FIG. 10 is a reduced, fragmentary side elevational view of the envelope flap up and pick apparatus and method, showing the second and third finger supports pulled down below the conveyor in a first position in solid lines, and in a second position in phantom lines, and with envelopes again accumulating behind the first finger support.
FIG. 11 is a greatly enlarged, fragmentary side elevational view of a stack of envelopes accumulating behind the third finger support, showing the folded seal flap up orientation of the envelopes.
FIG. 12 is an enlarged, cross-sectional view, taken along line 12--12 of FIG. 1, and showing fingers in the left gripper arm meshing with fingers in the first finger support.
As required, detailed embodiments of the present invention are disclosed herein; however, it is to be understood that the disclosed embodiments are merely exemplary of the invention, which may be embodied in various forms. Therefore, specific structural and functional details disclosed herein are not to be interpreted as limiting, but merely as a basis for the claims and as a representative basis for teaching one skilled in the art to variously employ the present invention in virtually any appropriately detailed structure.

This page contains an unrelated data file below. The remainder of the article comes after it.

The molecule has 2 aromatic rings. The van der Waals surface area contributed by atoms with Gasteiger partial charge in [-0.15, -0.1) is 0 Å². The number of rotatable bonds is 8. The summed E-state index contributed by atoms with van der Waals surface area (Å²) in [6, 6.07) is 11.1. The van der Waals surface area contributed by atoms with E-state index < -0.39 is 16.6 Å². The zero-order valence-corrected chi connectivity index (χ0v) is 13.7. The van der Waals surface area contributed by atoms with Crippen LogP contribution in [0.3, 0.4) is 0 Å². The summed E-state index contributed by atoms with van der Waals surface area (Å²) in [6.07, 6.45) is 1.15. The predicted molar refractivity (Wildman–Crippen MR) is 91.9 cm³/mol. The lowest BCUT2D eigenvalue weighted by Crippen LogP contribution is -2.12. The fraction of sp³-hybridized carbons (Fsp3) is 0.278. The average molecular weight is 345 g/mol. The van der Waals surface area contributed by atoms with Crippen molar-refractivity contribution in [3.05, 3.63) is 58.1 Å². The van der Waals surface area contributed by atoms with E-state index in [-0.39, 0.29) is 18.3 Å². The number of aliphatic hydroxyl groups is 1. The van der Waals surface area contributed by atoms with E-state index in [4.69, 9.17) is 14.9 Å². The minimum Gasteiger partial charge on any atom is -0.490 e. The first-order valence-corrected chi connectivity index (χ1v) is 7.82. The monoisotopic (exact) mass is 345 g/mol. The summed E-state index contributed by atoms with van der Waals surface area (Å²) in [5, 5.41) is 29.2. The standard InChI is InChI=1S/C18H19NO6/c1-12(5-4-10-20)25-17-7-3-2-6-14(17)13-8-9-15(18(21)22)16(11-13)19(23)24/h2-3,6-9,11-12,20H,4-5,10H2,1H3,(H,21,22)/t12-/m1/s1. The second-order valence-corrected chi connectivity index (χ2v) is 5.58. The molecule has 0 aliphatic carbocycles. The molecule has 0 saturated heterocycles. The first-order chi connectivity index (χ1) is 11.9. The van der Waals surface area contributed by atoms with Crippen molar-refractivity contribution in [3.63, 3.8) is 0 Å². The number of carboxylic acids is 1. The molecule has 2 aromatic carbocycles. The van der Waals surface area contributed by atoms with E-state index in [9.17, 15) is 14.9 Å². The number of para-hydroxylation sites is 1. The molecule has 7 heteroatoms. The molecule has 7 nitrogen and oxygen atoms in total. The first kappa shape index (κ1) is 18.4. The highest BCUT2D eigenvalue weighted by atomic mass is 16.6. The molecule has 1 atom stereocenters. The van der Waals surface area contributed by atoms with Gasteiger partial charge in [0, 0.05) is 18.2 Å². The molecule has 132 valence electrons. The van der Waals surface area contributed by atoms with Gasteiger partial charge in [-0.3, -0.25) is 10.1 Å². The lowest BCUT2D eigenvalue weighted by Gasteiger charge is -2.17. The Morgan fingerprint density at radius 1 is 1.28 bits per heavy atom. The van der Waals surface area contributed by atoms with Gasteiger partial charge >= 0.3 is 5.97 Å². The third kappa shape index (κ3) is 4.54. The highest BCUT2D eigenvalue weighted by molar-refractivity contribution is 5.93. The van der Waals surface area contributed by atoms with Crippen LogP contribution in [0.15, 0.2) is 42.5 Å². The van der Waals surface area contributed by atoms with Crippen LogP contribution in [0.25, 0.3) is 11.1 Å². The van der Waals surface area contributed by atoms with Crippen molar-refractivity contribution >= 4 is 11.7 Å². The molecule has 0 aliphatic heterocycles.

FIGS. 2 and 3 illustrate a typical prior art envelope folding apparatus 1 with a flap down conveyor transfer assembly 2. The transfer assembly 2 includes a plurality of rollers 3-6 which serve to seal the side flaps of the finished envelopes 7, leaving a seal flap 8 open. The envelopes 7 may include a transparent window patch 9. The envelopes 7 are directed into a delivery spider 11. The spider 11 includes a plurality of curved envelope slots 12 which receive envelopes 7 as they exit the last roller 3, which is rotated clockwise, as illustrated in FIG. 2. The envelopes 7 enter the slots 12, folded seal flap first, and the spider 11 is rotated counter-clockwise, or opposite to that of the roller 3. A limit stop 13 causes the envelopes to drop out of the slots 12 and fall onto a receiving surface 14. The envelopes 7 drop onto the surface 14, folded seal flap first, and are accumulated into a horizontal stack 15. A human workman (not shown) then manually grasps individual stacks of predetermined numbers of envelopes 7, lifting them from the surface 14 and transferring them to open cartons for packaging. The outward spring pressure on the bottom of the stack 15, due to the extra paper layers represented by the downward facing folded seal flaps 8, means that a great deal of compensating pressure must be exerted manually by the workman against the bottom ends of the stack 15 to keep the stack 15 from falling apart, i.e. to keep the envelopes 7 from dropping out of the stack 15 when it is lifted from the receiving surface 14. This exertion of manual pressure, when repeated hundreds of times daily, causes the workmen to develop carpal tunnel syndrome, as explained above.